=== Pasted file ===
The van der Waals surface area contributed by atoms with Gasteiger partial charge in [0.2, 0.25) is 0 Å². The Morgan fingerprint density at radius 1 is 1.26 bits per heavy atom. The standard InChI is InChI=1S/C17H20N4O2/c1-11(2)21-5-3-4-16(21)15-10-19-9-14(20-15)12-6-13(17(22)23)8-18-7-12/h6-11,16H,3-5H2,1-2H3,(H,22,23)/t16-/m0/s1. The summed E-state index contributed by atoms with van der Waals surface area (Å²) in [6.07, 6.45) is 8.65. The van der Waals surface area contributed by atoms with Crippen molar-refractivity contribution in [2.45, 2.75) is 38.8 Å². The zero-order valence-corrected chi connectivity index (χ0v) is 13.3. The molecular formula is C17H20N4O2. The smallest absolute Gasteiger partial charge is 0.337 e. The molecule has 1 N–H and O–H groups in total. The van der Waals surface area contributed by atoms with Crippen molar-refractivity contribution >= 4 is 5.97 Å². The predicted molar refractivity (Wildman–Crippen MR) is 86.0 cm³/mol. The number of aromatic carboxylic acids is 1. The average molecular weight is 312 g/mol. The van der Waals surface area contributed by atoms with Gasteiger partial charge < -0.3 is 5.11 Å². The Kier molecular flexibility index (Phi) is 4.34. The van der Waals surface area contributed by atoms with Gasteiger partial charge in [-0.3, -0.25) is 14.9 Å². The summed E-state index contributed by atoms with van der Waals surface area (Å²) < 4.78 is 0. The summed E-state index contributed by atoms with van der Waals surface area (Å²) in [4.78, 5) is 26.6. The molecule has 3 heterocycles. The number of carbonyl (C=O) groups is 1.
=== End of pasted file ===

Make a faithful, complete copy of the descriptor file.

The van der Waals surface area contributed by atoms with Gasteiger partial charge in [0.2, 0.25) is 0 Å². The Morgan fingerprint density at radius 1 is 1.26 bits per heavy atom. The standard InChI is InChI=1S/C17H20N4O2/c1-11(2)21-5-3-4-16(21)15-10-19-9-14(20-15)12-6-13(17(22)23)8-18-7-12/h6-11,16H,3-5H2,1-2H3,(H,22,23)/t16-/m0/s1. The summed E-state index contributed by atoms with van der Waals surface area (Å²) in [6.07, 6.45) is 8.65. The van der Waals surface area contributed by atoms with Crippen molar-refractivity contribution in [2.45, 2.75) is 38.8 Å². The zero-order valence-corrected chi connectivity index (χ0v) is 13.3. The molecular formula is C17H20N4O2. The smallest absolute Gasteiger partial charge is 0.337 e. The molecule has 1 N–H and O–H groups in total. The van der Waals surface area contributed by atoms with Crippen molar-refractivity contribution >= 4 is 5.97 Å². The predicted molar refractivity (Wildman–Crippen MR) is 86.0 cm³/mol. The number of aromatic carboxylic acids is 1. The average molecular weight is 312 g/mol. The van der Waals surface area contributed by atoms with Gasteiger partial charge < -0.3 is 5.11 Å². The Kier molecular flexibility index (Phi) is 4.34. The van der Waals surface area contributed by atoms with Gasteiger partial charge in [-0.3, -0.25) is 14.9 Å². The summed E-state index contributed by atoms with van der Waals surface area (Å²) < 4.78 is 0. The summed E-state index contributed by atoms with van der Waals surface area (Å²) in [4.78, 5) is 26.6. The molecule has 3 heterocycles. The number of carbonyl (C=O) groups is 1.